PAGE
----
What is Breastfeeding?
So the new litter of kittens or puppies has finally arrived, and it doesn’t take long before they are hungry and snuffling around for their first meal. Breast feeding will be the way in which your pet will provide her litter with all their nutritional needs over the next few weeks until they are able to move on to solid foods.
The first meal this litter of newborns will receive is colostrum which is a special type of milk that the mother produces especially for the first couple of days of breast feeding. Colostrum contains antibodies that will help protect the litter form illness and infection until their own immune systems start to function.
Within about 48hrs, colostrum is replaced with mature milk which while lacking immune factors, contains all the appropriate nutrients and calories needed for optimal growth and development. New born puppies and kittens have demanding nutritional needs to support their energy levels and rapid growth rates.
What makes this even more taxing for nursing mothers is that many are not only nursing one offspring, but an entire litter which often range between 2 and 10 puppies or kittens. This means that breast feeding can be quite taxing on a nursing pet and it is quite common for them to lose weight during this time.
What Problems Can Occur During Breastfeeding?
There are few problems that can occur in the production of milk (lactation) as well as during the process of breast feeding. It is therefore important to keep a close watch on the litter and the breast feeding mother so that you can pick up on any problems and take necessary measures.
- Lactation problems – These include lactation failure, where no milk is produced, lactation depression where inadequate amounts of milk are produced, and deficient milk where quality of the milk is poor and lacking in nutrients. Puppies and kittens who are not receiving enough nutrients through breast feeding cry often and may seem frequently agitated. Monitoring weight gains in the litter to determine if they are developing at normal growth rates.
- Eclampsia – Unlike in humans where eclampsia is associated with blood pressure, eclampsia in dogs and cats is related to the levels of calcium present in the blood. In pets with large litters or those with nutritional problems, the majority of the calcium is lost to the milk so that the litter receives their nutritional needs. However, this can have a negative impact on the mother and can result in health problems such as muscle tremors and seizures. I if not treated Eclampsia can be life threatening.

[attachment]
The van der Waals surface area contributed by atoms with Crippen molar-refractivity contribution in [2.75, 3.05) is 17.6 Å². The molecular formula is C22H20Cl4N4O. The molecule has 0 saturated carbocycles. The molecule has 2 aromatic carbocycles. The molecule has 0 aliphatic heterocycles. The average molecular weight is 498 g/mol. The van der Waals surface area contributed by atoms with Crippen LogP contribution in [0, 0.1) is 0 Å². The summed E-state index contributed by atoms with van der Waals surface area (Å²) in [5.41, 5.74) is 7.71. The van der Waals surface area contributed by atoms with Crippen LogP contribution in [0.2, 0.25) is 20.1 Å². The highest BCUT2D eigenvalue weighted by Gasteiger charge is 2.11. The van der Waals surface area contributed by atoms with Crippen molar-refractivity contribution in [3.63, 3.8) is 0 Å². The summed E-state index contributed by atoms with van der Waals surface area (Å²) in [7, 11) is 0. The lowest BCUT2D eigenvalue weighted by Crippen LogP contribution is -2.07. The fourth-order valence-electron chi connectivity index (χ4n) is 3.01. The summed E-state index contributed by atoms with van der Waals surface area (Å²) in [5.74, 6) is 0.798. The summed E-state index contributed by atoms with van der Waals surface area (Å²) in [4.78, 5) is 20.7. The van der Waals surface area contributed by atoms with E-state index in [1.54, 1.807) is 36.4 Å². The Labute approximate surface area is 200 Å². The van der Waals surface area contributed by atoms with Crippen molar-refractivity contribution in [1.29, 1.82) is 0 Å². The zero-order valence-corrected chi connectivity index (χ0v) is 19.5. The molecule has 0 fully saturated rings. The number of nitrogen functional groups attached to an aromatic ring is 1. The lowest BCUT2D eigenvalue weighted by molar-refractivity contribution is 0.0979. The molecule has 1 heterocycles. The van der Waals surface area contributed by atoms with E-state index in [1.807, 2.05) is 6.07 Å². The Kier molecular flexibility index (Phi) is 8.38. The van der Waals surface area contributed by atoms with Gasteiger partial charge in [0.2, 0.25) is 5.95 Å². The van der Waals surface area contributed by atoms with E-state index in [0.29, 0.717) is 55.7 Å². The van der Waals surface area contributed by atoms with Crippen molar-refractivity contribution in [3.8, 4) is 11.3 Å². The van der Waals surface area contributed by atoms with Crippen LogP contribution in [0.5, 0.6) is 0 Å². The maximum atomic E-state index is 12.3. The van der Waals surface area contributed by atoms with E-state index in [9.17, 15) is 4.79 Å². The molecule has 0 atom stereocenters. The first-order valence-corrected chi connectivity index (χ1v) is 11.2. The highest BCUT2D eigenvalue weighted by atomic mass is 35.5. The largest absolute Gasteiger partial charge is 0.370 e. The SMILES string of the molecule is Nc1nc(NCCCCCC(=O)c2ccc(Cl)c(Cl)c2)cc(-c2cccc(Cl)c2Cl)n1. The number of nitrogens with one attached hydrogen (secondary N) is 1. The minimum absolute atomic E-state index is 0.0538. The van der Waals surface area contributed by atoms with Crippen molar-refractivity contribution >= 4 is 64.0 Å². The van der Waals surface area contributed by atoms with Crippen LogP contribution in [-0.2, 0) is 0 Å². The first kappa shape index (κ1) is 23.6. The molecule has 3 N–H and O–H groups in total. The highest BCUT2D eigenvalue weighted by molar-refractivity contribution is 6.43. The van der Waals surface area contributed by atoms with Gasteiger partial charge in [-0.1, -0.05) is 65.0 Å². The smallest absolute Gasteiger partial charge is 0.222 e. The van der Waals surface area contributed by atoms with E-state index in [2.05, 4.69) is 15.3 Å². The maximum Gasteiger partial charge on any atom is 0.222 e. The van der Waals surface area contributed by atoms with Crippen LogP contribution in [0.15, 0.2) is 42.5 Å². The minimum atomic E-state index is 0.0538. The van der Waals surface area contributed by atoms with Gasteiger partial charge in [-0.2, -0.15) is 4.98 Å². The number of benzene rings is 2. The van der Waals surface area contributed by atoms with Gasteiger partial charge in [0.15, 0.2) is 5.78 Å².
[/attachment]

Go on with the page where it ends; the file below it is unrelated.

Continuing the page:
- Mastitis – Mastitis is an inflammation or infection of the mammary glands. This can be a serious problem as the infection can contaminate the milk causing illness in the kittens or puppies. The mother can also become quite ill if the infection is not treated and the litter is likely to suffer due to maternal neglect or malnutrition.
Help for Breastfeeding
The most important thing that you can do for your breast feeding cat or dog is to provide them with a nutritionally rich diet and a constant supply of fresh water. Most breast feeding pets will eat on average between 1.5 and 3 times what they would normally eat in order to meet their own nutritional needs as well as those of their litter.
After about 5-6 weeks of breast feeding, most kittens and puppies will start showing an interest in solid foods and this is usually when the weaning process begins. Once they become more accustomed to solid foods, they will breast feed less, and as a result, the nursing mother should start to eat less. Most litters are completely weaned by 8 weeks.
There are a number of herbal and homeopathic remedies that can assist with the smooth process of breast feeding. Milk Thistle is an example of an herb that helps prompt the production of milk from breast feeding mothers, and because it also supports liver health, it helps to reduce the amount of toxins passed through the milk to the litter.
Another recommenced herb for breast feeding pets is Goat’s Rue which promotes milk production and encourages a steady flow for milk. It is also an effective at guarding against illness and infections and can help prevent infections such as mastitis in nursing pets.
Fennel and Borage are also useful in both the production of milk and the recovery process after birth. Both these herbal ingredients help with digestive functioning and bowel regulation, while Borage has excellent anti-inflammatory properties to assist with recovery.